If we were having coffee, last, but not least, I’d share about a major purchase I recently made. I got myself an iPad, YAY! Now this is really a huge thing because not long ago I thought I wouldn’t be able to be able to use a smartphone, due to the touchscreen, and now I’m getting a second Apple device. This is because, actually, recently I had been considering a possibility of transitioning to a Mac from my Windows computer. Yeah, I’ve transitioned to a new computer over a year ago, but I’m sure Sofi would be more than keen to inherit this one from me, and also some of its parametres are well above what I need. I’ve recently got to hear a lot about how it looks in practice to use a Mac with VoiceOver (the built-in screen reader) and I was like, huh, this doesn’t sound quite as difficult as I thought. It sounds way more intuitive and non-geek-friendly than Windows. And I really have grown to like the way Apple does things ever since I’ve got my iPhone, while at the same time Windows irks me in more and more ways. Yet I’ve also heard about several blind people who have tried using Mac and it didn’t really work out too well, and because it’s not like I am incredibly tech savvy or anything, it felt risky, especially that Mac OS computers are not the cheapest in the world as everyone knows. So I was playing around with that idea for a long time until I figured that perhaps a cool golden mean would be getting an iPad, because I’ve heard of some blind users who just use an iPad with a Bluetooth keyboard as their primary device rather than a laptop or a computer, which they only use when something is just physically impossible to do on an iPad. Perhaps if I tried that, I would be able to say more decidedly in a couple of years how worth it and how risky for me getting a Mac is. And I guess in a year or two I’ll be able to apply for funding which you can get for an assistive device, and a computer counts as one. Since I don’t need anything more than a MacBook Air, perhaps the funding would even cover that if I’m lucky and counting right.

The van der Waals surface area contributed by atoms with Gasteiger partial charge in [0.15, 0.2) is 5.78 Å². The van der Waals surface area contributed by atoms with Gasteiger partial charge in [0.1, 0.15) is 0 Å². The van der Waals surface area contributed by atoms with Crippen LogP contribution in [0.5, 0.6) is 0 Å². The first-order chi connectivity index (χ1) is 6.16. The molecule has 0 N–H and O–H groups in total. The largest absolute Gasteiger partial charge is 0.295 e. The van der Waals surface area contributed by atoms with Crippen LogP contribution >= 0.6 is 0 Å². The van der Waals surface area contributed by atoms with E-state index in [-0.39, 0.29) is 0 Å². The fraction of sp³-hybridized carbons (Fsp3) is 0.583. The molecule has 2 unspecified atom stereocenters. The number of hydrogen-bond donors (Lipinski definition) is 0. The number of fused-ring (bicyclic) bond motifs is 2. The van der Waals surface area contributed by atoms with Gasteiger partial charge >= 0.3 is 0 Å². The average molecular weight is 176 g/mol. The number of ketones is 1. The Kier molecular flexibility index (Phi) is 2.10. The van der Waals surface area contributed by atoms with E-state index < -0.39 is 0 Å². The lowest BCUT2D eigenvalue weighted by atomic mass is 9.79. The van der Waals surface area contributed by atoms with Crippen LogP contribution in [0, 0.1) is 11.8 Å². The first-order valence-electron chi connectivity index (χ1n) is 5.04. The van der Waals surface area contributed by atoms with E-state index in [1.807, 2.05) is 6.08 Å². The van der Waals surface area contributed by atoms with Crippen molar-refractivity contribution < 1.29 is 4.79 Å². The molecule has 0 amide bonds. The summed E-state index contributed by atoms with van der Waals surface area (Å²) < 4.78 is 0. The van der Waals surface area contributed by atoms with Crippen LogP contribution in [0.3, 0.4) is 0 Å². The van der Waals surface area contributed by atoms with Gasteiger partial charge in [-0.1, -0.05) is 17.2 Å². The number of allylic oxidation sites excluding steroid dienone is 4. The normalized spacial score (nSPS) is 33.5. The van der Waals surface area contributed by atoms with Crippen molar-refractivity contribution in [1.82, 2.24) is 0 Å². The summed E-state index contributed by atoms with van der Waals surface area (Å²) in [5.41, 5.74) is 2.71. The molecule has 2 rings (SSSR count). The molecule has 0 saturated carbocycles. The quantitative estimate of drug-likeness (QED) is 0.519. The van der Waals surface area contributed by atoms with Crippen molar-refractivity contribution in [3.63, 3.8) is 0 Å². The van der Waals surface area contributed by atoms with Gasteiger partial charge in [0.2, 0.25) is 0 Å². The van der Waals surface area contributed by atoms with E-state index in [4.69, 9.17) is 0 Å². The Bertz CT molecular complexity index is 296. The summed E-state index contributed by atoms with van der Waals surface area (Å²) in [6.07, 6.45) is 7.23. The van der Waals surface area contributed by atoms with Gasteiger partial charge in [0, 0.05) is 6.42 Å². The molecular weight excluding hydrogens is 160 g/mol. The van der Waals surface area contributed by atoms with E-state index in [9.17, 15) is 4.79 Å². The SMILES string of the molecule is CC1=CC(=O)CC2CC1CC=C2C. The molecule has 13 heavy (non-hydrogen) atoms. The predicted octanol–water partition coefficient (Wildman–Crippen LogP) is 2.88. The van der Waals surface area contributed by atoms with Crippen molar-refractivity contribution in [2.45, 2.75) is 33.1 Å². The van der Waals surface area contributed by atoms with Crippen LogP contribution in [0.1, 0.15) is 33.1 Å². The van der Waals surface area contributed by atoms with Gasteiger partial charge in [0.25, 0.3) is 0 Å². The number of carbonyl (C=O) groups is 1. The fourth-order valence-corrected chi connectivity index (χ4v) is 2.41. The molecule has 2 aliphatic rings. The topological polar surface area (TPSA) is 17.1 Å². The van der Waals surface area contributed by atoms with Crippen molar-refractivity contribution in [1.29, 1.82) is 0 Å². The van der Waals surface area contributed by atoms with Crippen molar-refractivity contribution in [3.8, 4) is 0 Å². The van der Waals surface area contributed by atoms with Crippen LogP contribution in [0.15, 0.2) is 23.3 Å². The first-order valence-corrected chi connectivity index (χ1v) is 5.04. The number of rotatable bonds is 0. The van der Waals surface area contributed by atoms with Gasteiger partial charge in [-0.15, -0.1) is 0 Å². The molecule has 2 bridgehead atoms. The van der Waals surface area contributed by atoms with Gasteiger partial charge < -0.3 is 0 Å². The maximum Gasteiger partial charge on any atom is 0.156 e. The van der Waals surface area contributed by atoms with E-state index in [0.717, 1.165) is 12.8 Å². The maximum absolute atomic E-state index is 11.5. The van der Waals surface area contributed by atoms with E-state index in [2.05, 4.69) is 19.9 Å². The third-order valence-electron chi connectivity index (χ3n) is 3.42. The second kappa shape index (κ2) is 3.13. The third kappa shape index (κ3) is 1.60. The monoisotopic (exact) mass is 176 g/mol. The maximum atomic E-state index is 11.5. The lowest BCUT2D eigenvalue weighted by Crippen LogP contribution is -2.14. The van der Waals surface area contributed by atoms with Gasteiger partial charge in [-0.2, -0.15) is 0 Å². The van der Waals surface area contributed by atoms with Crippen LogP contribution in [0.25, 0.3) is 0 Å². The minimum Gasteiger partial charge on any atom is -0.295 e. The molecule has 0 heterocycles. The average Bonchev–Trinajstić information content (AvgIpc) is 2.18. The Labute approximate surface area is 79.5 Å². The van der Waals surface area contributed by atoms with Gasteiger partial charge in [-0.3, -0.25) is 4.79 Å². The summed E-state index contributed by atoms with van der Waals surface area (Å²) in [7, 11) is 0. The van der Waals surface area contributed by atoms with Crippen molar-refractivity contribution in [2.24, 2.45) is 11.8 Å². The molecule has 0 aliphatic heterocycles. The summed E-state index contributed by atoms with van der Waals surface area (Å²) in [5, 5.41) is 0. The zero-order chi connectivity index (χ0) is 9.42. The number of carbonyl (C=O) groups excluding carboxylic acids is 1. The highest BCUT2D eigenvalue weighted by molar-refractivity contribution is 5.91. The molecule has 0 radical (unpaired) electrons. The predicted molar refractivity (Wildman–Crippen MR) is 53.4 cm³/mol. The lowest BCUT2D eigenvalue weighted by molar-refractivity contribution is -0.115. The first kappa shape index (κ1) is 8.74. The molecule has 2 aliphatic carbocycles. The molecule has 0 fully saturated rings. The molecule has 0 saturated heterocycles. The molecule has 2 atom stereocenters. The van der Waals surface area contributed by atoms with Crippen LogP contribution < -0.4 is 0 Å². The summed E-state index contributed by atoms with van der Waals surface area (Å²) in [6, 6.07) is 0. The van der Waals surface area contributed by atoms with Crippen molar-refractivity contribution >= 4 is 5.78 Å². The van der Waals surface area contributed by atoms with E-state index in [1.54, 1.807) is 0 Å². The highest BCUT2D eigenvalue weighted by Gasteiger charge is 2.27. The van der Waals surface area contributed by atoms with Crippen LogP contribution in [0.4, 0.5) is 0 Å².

So in the end I got an iPad 8 and Apple says it should be here tomorrow and I’m really really curious and a little bit apprehensive. One thing I’m kind of afraid of not working out as well as I’d like is typing. I do a lot of writing, but while I have a Bluetooth keyboard for my iPhone as well as my Braille-Sense which works like a Braille Display and Bluetooth keyboard at once, I find writing on iPhone a pretty arduous experience, especially on the Braille-Sense which I prefer for longer writing because it’s easier and faster to review what I write. Except in the end it’s not because the cursor often flies around so it’s hard not to make mistakes, or in some apps it will randomly throw me out of the edit field after every few characters, or it will be very slow and freezy or otherwise buggy. Since iPad is essentially the same system, I’m not sure whether I can hope for much difference there. But it’s not like I am supposed to ditch the Windows computer and rely on the iPad for everything from tomorrow on. If, after a year or a few, I’ll come to the conclusion that I like the Apple ecosystem increasingly and the only thing that stops me from using iPad full-time is the typing, I might still get the Mac as I don’t think it has the same typing issues as iOS devices do.